By William Booth
Washington Post Foreign Service
Friday, February 20, 2009
MEXICO CITY, Feb. 19 -- Mexican President Felipe Calderón on Thursday defended the deployment of the military in his fight against drug cartels, vowing that the army would continue to patrol cities until the country's weakened and often-corrupt police forces were retrained and able to do the job themselves.
In a speech commemorating the founding of the Mexican army, Calderón suggested that drug bosses had paid marchers who took to the streets this week to protest the army's presence in a dozen cities, where soldiers man roadblocks, search houses and make frequent arrests.
Calderón, who has sent more than 45,000 troops to fight the cartels, said the military would remain on patrol until the government had control of the most violent parts of the country and civil authorities were fully able "to confront this evil." Only then, he said, "will the army have completed its mission."
Turf battles involving the drug traffickers, who are fighting the army, police and one another in order to secure billion-dollar smuggling routes into the United States, took the lives of more than 6,000 people in Mexico last year. The pace of killing has continued in 2009, with more than 650 dead, most in the violent border cities of Ciudad Juarez and Tijuana. In the past few days, a running gun battle between soldiers and gunmen through the streets of the northern city of Reynosa, captured live on television, left five people dead. In Ciudad Juarez, the assistant chief of the city police department was ambushed Tuesday and assassinated with three other officers.
For the Calderón administration, the stakes could not be higher. On Wednesday, Economy Secretary Gerardo Ruiz Mateos said the administration believed that the cartels had grown so powerful, and their penetration into society so deep, that unless they were confronted, "the next president of the republic would be a narco-trafficker."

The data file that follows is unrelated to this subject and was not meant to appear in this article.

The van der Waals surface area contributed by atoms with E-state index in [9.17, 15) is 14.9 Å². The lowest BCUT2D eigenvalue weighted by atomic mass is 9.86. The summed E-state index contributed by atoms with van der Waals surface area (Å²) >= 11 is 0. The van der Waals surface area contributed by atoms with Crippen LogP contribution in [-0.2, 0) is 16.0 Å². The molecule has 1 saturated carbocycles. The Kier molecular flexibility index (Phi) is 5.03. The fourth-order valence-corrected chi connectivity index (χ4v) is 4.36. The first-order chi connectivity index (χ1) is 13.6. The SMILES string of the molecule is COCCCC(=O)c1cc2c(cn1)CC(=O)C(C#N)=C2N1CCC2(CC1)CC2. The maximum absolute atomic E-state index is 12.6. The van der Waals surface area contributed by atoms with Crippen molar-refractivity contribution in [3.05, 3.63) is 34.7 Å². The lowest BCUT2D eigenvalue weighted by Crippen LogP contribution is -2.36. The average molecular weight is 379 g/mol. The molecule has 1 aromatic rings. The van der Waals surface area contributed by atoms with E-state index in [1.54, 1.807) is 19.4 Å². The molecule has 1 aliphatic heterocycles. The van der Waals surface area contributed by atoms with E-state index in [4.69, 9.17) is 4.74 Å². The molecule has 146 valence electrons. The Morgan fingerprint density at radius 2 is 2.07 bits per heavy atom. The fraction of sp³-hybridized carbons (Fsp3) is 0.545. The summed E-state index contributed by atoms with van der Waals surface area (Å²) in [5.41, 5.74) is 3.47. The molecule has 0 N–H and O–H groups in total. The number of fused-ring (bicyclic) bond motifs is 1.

Speaking during a visit to Paris, Ruiz said that "this is a serious problem, so serious that we had to deal with it, while the easiest thing to do would have been to do nothing, to maintain the status quo."
Although the Mexican army has been used since World War II to search out and destroy fields of marijuana in rural areas, Calderón is the first president to deploy so many troops to major cities and to place them in such a prominent law enforcement role.
"The extreme use of the military really does start with Calderón," said Roderic Ai Camp, an expert on the Mexican military and a professor at Claremont McKenna College in California. "And their use comes with some risk. The military as an institution in Mexico has a high level of confidence among ordinary Mexicans. But when the military comes into an area and the violence increases, which it has, then that confidence goes down."
Human rights monitors and defense attorneys have reported an increase in complaints about abuses by the military in its drug enforcement and police work.
The protests against the military this week, which were generally small by Mexican standards, began in Monterrey and spread to five other cities.
The newspaper Reforma reported that the army had arrested a protester in Monterrey who confessed that he and others had received 200 to 500 pesos each ($15 to $38) to shout and wave signs. Police said many of the protesters were poor women and children.
"Those who see their criminal structure weakened have tried to provoke the army's retreat," Calderón told soldiers at an army base in Monterrey on Thursday. "As cowards, they have even used women and children for their miserable goals."